The interface between human behaviour and technology in youth with Type 1 diabetes mellitus
Neylon, Orla Mary Susan Jr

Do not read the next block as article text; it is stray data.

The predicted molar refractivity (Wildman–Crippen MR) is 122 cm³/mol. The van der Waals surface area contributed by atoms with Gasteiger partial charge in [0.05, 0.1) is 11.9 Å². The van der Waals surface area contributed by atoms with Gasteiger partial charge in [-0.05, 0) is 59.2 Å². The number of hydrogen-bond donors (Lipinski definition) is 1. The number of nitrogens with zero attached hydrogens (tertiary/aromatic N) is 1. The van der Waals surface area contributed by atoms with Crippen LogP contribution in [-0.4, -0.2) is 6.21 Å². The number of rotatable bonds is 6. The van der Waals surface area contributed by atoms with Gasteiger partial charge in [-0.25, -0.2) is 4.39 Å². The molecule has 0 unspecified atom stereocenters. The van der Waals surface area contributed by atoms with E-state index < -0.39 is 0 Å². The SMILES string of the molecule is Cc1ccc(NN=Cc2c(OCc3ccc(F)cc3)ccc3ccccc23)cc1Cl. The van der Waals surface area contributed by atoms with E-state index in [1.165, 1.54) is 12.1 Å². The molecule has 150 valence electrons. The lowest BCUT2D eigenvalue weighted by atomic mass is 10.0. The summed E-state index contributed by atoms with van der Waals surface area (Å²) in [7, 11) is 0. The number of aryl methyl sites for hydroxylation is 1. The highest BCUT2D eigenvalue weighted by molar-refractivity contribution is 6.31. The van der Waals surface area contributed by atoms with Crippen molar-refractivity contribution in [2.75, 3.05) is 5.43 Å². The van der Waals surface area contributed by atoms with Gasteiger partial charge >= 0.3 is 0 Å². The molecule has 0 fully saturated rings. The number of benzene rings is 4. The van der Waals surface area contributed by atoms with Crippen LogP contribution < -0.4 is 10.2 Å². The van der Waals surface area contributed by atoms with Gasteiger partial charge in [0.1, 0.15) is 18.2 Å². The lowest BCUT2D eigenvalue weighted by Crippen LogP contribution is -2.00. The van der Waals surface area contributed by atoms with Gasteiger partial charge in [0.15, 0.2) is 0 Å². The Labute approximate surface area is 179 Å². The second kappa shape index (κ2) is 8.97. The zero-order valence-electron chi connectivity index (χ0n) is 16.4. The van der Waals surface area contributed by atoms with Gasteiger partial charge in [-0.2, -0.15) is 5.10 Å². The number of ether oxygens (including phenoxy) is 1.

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Utilisation of technology in the management of youth with type 1 diabetes has increased substantially over the past decade, however glycaemic results remain suboptimal for a significant proportion of users. Continuous subcutaneous insulin infusion (CSII) and continuous glucose monitoring systems (CGMS) represent cost-effective modalities, contingent upon achievement of target glycaemic control. Controversy exists surrounding who to prioritise for these therapies, given current resource-limited healthcare systems. As metabolic control has been shown to correlate with amount of interaction at the user-technology interface, the premise of this work was the exploration of this human factor and the possibility of using personal characteristics to predict successful engagement with technology. The first study in this work examined the impact on self-care parameters of CSII-automated blood glucose level (BGL) delivery versus the standard manual-entry method. This randomised crossover study displayed a mean increase of one BGL per day during the automated phase, but this did not translate to improvement in metabolic control, or other self-care behaviours. Thereafter, I conducted a systematic review of the literature in order to identify reproducible demographic, inter- and intrapersonal characteristics robustly associated with, or predictive of, self-care or metabolic control. This examination of seventy empiric studies resulted in thirteen factors which were then coalesced into a questionnaire-based tool. Finally, I conducted a clinical trial of this questionnaire in 97 youth with type 1 diabetes, 50 of whom subsequently commenced using 'real-time' CGMS and 47 of whom subsequently commenced CSII utilisation. The questionnaire resulted in a 92% accuracy in prediction of participant usage of CGMS and exhibited 95% accuracy in the CSII cohort. This work advances our knowledge regarding the human element of diabetes-related technology and culminated in a pilot study of the first successful tool shown to be predictive of technology usage in children and adolescents with type 1 diabetes.
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